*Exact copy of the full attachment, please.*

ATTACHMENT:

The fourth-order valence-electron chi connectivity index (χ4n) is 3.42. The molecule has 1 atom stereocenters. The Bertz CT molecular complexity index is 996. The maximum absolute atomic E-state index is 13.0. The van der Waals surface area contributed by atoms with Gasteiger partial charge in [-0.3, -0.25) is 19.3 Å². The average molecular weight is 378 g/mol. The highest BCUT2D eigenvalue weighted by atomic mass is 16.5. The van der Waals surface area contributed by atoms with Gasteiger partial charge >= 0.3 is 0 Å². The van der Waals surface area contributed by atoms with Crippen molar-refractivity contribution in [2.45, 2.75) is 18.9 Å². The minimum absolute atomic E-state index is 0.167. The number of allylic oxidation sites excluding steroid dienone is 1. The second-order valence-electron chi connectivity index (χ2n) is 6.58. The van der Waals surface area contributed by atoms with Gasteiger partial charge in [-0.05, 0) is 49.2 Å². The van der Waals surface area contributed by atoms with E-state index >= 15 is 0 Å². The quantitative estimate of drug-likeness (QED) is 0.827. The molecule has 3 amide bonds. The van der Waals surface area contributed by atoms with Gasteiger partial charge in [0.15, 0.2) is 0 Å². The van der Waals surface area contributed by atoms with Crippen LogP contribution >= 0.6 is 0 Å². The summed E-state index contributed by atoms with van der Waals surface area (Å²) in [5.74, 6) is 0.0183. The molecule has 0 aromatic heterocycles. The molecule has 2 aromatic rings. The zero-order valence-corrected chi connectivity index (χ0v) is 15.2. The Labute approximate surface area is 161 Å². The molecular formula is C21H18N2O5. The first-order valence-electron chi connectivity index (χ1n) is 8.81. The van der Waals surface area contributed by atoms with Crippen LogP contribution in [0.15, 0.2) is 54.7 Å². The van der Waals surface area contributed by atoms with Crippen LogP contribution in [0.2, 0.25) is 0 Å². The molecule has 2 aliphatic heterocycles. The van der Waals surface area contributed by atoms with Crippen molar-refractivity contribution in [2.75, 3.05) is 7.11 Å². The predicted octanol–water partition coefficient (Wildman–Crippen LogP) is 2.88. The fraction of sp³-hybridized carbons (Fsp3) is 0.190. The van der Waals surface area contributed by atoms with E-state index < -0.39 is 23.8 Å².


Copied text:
The fourth-order valence-electron chi connectivity index (χ4n) is 3.42. The molecule has 1 atom stereocenters. The Bertz CT molecular complexity index is 996. The maximum absolute atomic E-state index is 13.0. The van der Waals surface area contributed by atoms with Gasteiger partial charge in [-0.3, -0.25) is 19.3 Å². The average molecular weight is 378 g/mol. The highest BCUT2D eigenvalue weighted by atomic mass is 16.5. The van der Waals surface area contributed by atoms with Gasteiger partial charge >= 0.3 is 0 Å². The van der Waals surface area contributed by atoms with Crippen molar-refractivity contribution in [2.45, 2.75) is 18.9 Å². The minimum absolute atomic E-state index is 0.167. The number of allylic oxidation sites excluding steroid dienone is 1. The second-order valence-electron chi connectivity index (χ2n) is 6.58. The van der Waals surface area contributed by atoms with Gasteiger partial charge in [-0.05, 0) is 49.2 Å². The van der Waals surface area contributed by atoms with E-state index >= 15 is 0 Å². The quantitative estimate of drug-likeness (QED) is 0.827. The molecule has 3 amide bonds. The van der Waals surface area contributed by atoms with Gasteiger partial charge in [0.15, 0.2) is 0 Å². The van der Waals surface area contributed by atoms with Crippen LogP contribution >= 0.6 is 0 Å². The summed E-state index contributed by atoms with van der Waals surface area (Å²) in [5.74, 6) is 0.0183. The molecule has 0 aromatic heterocycles. The molecule has 2 aromatic rings. The zero-order valence-corrected chi connectivity index (χ0v) is 15.2. The Labute approximate surface area is 161 Å². The molecular formula is C21H18N2O5. The first-order valence-electron chi connectivity index (χ1n) is 8.81. The van der Waals surface area contributed by atoms with Crippen LogP contribution in [0.15, 0.2) is 54.7 Å². The van der Waals surface area contributed by atoms with Crippen LogP contribution in [0.2, 0.25) is 0 Å². The molecule has 2 aliphatic heterocycles. The van der Waals surface area contributed by atoms with Crippen molar-refractivity contribution in [2.75, 3.05) is 7.11 Å². The predicted octanol–water partition coefficient (Wildman–Crippen LogP) is 2.88. The fraction of sp³-hybridized carbons (Fsp3) is 0.190. The van der Waals surface area contributed by atoms with E-state index < -0.39 is 23.8 Å².